The pre-diabetic group saw the most dramatic results with a 34%improvement to their insulin sensitivity. Type 2 diabetics saw roughly a 25% improvement.
Having less insulin is likely to mean less fat storage, and that’s what another study discovered: drinking two tablespoons of ACV prior to a meal had the unexpected result of causing weight loss. Over a 4 week period participants lost 2-4 pounds compared to the placebo group which ate the same diet and showed no weight loss.
As one of Johnston’s reports concluded: “The marked antiglycemic effect of vinegar in insulin-resistant subjects is noteworthy and may have important implications.” More research is being conducted to determine the efficacy of ACV as a potential diabetes prevention and treatment, as well as to uncover the precise mechanisms responsible for its antiglycemic effects.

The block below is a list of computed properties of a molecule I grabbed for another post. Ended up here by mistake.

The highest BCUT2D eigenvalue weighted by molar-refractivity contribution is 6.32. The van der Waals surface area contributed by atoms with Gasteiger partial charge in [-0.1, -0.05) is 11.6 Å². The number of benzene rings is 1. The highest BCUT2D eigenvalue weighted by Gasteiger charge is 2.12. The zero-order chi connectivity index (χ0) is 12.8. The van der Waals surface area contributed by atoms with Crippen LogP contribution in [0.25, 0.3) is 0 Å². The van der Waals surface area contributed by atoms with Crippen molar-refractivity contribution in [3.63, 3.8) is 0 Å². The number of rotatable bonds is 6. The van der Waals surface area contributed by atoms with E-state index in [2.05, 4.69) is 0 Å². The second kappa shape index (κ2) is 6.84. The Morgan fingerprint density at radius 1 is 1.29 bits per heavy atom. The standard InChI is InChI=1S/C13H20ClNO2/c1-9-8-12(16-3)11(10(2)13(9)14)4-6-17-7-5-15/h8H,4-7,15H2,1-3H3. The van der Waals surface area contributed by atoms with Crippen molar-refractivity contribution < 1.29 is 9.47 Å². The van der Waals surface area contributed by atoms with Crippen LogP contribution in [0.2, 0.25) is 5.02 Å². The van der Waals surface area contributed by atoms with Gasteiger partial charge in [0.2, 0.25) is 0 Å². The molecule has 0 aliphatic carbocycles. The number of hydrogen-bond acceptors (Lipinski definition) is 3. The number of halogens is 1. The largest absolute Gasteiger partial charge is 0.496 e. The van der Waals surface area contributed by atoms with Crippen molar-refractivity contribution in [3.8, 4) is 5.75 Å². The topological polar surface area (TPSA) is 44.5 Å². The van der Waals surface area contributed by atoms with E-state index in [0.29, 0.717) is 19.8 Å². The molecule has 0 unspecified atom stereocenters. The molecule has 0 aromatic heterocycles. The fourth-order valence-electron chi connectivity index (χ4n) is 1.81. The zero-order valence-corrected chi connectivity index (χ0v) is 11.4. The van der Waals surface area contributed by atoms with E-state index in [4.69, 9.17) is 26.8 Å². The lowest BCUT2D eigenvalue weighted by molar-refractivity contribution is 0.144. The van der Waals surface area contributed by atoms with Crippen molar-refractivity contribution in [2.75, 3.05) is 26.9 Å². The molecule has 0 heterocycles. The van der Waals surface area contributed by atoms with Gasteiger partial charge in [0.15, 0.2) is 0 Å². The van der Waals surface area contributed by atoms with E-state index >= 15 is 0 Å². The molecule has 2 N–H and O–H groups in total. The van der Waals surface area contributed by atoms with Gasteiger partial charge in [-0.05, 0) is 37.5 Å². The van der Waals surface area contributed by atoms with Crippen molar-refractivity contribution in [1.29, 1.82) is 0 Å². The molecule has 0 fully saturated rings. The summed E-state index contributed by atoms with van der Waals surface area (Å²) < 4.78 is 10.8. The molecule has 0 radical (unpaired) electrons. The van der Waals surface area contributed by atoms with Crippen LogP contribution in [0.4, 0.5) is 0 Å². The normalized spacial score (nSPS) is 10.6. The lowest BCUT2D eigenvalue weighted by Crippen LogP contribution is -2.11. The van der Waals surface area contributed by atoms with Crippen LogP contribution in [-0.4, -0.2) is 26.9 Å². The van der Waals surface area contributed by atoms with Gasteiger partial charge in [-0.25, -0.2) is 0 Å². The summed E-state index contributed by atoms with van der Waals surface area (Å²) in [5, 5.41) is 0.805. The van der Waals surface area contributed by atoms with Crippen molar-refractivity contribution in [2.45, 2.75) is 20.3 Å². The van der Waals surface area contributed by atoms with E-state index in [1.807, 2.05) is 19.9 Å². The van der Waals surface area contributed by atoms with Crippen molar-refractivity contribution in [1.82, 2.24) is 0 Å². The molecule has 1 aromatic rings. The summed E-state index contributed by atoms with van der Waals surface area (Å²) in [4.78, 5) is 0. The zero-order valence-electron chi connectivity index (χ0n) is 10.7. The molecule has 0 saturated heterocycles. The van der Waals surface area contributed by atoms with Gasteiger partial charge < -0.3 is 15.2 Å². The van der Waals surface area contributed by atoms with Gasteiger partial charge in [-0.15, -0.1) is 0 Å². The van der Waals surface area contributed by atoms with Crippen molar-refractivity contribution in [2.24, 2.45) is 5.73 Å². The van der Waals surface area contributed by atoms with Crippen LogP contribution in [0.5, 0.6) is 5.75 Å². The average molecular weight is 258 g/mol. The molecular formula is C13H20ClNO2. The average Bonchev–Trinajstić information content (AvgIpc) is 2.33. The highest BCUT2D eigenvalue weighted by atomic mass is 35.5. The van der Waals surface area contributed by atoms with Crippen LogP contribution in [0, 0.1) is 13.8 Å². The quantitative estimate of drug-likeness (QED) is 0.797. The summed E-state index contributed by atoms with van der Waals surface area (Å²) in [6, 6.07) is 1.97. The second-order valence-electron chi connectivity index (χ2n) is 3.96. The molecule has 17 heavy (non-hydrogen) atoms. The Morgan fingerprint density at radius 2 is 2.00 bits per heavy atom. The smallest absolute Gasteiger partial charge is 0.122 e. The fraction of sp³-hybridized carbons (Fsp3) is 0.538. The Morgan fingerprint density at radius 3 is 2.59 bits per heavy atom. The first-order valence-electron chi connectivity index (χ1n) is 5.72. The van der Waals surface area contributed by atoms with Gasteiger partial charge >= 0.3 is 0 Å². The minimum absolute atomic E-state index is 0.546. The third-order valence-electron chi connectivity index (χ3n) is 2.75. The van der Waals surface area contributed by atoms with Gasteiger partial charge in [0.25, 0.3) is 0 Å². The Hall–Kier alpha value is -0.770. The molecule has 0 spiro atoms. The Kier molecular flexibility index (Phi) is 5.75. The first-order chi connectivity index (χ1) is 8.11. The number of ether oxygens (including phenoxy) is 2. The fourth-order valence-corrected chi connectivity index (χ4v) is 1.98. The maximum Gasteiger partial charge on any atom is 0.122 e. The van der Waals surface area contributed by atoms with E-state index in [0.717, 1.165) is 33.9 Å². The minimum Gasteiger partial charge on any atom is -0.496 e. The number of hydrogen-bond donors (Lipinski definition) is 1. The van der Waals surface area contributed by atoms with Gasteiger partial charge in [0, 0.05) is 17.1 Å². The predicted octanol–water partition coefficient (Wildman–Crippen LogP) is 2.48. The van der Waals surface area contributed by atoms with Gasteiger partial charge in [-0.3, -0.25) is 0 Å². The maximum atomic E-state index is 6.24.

It’s good to have variety in order to avoid developing food intolerances. Organic raw apple cider vinegar just may be a good item to add to your bag of nifty tricks in keeping insulin levels low along with organic lemon juice, organic cinnamon and supplements. Most of all, eliminate sugar, avoid non-fiber carbs, consider high intensity interval training and do regular resistance training. Add healthy fats. Eat plenty of protein.
Your cravings will change. The rest will come.
(Dr. Rosedale) Insulin and It’s Metabolic Effects
Calorie Restriction NOT Key to Increasing Life, Lowering Insulin Level Is
Vinegar decreases postprandial hyperglycemia in patients with type 1 diabetes.
Vinegar improves insulin sensitivity to a high-carbohydrate meal in subjects with insulin resistance or type 2 diabetes.
What the Research Really Says About Apple Cider Vinegar